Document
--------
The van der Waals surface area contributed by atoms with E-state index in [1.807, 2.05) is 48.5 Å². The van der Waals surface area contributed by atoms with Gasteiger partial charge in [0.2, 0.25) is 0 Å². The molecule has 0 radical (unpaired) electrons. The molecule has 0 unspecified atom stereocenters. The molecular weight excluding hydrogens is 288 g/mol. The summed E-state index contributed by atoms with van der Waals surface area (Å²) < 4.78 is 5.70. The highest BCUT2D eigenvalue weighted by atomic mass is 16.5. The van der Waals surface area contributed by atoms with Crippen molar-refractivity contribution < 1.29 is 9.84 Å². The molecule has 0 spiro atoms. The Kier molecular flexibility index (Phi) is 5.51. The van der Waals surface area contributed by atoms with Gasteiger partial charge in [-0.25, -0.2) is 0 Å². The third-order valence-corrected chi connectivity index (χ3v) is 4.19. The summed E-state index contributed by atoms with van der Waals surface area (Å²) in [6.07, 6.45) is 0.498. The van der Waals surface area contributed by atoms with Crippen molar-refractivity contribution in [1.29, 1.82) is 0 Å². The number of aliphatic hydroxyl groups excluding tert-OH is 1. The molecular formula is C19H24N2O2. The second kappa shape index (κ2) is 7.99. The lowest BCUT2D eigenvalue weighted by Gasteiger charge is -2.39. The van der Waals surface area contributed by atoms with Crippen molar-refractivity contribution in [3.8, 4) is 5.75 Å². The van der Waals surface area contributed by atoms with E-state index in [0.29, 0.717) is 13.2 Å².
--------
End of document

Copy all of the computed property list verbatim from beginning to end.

The van der Waals surface area contributed by atoms with E-state index in [1.807, 2.05) is 48.5 Å². The van der Waals surface area contributed by atoms with Gasteiger partial charge in [0.2, 0.25) is 0 Å². The molecule has 0 radical (unpaired) electrons. The molecule has 0 unspecified atom stereocenters. The molecular weight excluding hydrogens is 288 g/mol. The summed E-state index contributed by atoms with van der Waals surface area (Å²) < 4.78 is 5.70. The highest BCUT2D eigenvalue weighted by atomic mass is 16.5. The van der Waals surface area contributed by atoms with Crippen molar-refractivity contribution < 1.29 is 9.84 Å². The molecule has 0 spiro atoms. The Kier molecular flexibility index (Phi) is 5.51. The van der Waals surface area contributed by atoms with Gasteiger partial charge in [-0.25, -0.2) is 0 Å². The third-order valence-corrected chi connectivity index (χ3v) is 4.19. The summed E-state index contributed by atoms with van der Waals surface area (Å²) in [6.07, 6.45) is 0.498. The van der Waals surface area contributed by atoms with Crippen molar-refractivity contribution in [1.29, 1.82) is 0 Å². The number of aliphatic hydroxyl groups excluding tert-OH is 1. The molecular formula is C19H24N2O2. The second kappa shape index (κ2) is 7.99. The lowest BCUT2D eigenvalue weighted by Gasteiger charge is -2.39. The van der Waals surface area contributed by atoms with Crippen molar-refractivity contribution in [3.8, 4) is 5.75 Å². The van der Waals surface area contributed by atoms with E-state index in [0.29, 0.717) is 13.2 Å².